Single Electricity Market committee sets out proposals for new Irish wholesale electricity market

Out-Law News | 11 Jun 2014 | 9:38 am | 2 min. read

Energy regulators in Northern Ireland and the Republic of Ireland have published their plans for the future of the island's Single Electricity Market (SEM) for consultation.

The SEM Committee, which is the decision-making authority on all matters concerning the SEM, has published a draft decision paper based on feedback from an earlier consultation exercise. The paper sets out the features of proposed new energy trading arrangements (ETAs) within the new integrated SEM (I-SEM); as well as the need for and proposed design of a new capacity remuneration mechanism (CRM).

The proposed changes are designed to meet the requirements of the EU Target Model, developed as part of the EU's Third Energy Package to harmonise cross-border trading rules and coordinate national and regional market designs. The SEM Committee intends to publish its final decision on the proposals set out in the paper in early September 2014 and expects the new arrangements to apply from 2016, according to the decision paper.

"The electricity market in Ireland has grown steadily with additional investment in power generation and increased interconnection with Great Britain since the introduction of the SEM in 2007," said Richard Murphy, an energy expert at Pinsent Masons, the law firm behind "It is important that the market design of I-SEM allows that investment climate to continue."

"The draft proposals have put the more efficient use of interconnectors and security of supply at the heart of the design agenda to ensure robust compliance with the Target Model. The draft proposals around the need for and the type of capacity mechanism will also be of particular interest to stakeholders," he said.

The SEM Committee is seeking feedback on the decision paper from consumers of electricity, market participants and other interested parties until 25 July 2014.

Since the SEM began in 2007, wholesale electricity in Ireland and Northern Ireland has been traded on an 'All-Island' basis. All electricity generated on or imported onto the island of Ireland is now fed into a gross mandatory pool market, from which all wholesale electricity for consumption on or export from the island must be purchased.

Once the European requirements come into force, all energy market arrangements will be required to implement a set of prices that would change for a particular trading period the closer the market moved to real-time. This is different from the current SEM where there is a single price for a particular trading period. The SEM Committee has proposed concentrating trading in the day-ahead and intra-day markets so that the all-island market would be tightly integrated with the wider European market. However it has dropped a previous proposal that participation in these markets would be mandatory.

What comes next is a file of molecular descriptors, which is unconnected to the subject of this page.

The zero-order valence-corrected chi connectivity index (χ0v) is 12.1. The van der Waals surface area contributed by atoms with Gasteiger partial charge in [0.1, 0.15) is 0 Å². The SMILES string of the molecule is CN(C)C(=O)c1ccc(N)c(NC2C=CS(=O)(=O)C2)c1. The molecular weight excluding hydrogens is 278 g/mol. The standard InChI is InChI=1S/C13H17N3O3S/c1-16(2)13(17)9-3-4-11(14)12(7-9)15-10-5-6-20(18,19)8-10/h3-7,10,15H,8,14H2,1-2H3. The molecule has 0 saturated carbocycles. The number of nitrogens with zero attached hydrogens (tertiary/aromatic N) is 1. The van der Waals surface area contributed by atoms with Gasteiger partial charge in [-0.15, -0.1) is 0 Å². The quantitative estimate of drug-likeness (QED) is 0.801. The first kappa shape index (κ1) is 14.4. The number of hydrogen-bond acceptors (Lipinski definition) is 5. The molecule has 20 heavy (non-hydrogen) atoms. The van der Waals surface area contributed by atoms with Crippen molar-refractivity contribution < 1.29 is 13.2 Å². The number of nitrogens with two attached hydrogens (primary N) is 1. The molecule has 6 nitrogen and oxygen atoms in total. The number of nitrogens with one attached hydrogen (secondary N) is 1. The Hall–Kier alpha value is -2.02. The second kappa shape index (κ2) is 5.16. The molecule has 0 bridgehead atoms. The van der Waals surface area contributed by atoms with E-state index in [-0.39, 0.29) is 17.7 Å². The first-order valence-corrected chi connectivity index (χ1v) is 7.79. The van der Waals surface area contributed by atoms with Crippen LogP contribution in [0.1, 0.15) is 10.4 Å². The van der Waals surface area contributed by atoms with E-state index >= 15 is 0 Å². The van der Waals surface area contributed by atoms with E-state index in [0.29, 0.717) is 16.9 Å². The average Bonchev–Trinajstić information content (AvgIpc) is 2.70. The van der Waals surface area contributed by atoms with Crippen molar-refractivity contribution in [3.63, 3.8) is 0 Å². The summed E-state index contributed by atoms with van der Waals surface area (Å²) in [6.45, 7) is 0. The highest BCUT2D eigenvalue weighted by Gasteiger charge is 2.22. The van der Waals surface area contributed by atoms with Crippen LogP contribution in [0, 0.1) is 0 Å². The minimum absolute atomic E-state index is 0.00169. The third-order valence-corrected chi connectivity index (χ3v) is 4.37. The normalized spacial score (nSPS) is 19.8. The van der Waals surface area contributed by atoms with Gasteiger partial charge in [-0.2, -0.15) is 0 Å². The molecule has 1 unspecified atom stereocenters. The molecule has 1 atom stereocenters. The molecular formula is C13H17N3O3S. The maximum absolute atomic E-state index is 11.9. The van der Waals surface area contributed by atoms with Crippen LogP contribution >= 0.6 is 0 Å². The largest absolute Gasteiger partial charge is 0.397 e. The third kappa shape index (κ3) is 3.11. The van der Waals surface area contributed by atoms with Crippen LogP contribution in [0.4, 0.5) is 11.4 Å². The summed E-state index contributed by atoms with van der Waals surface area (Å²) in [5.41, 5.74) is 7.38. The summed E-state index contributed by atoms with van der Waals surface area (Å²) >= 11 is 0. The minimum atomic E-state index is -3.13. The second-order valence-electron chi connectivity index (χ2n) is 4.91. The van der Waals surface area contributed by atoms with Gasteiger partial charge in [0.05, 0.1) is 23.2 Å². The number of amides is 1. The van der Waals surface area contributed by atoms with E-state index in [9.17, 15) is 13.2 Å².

To allow energy market participants to hedge the risks of cross-border trading, the SEM Committee proposes the use of Financial Transmission Rights (FTRs) as opposed to Physical Transmission Rights (PTRs). FTRs are financial contracts entitling the holder to a stream of revenue based on the day-ahead hourly energy price difference across an energy path, but they do not provide the right to physically dispatch generation. The SEM Committee said the use of this mechanism would allow "efficient trading across the interconnector without 'locking out' 20% of the market from the DAM that might arise from the use of PTRs".

In its decision paper, the SEM Committee also recognised the need for an "explicit" CRM on the island of Ireland, to take account of the "potential shortcomings" of a European Internal Energy Market for "a small island system with high penetration of variable renewable generation". It has proposed the adoption of a quantity-based capacity market, under which market participants would compete to offer an administratively-set level of energy capacity at the lowest price.

The SEM Committee has proposed that the CRM would be implemented through centralised reliability options (CROs) issued by a central party. According to the paper, a reliability option is essentially a financial one-way contract for difference (CfD) issued to all successful bidders for capacity in a competitive auction. The CRO holder would receive a set option fee even if the market reference price drops below a pre-set 'strike' price. If the reference price goes above the strike price, the holder of the CRO would pay the difference back to the centralised counterparty.

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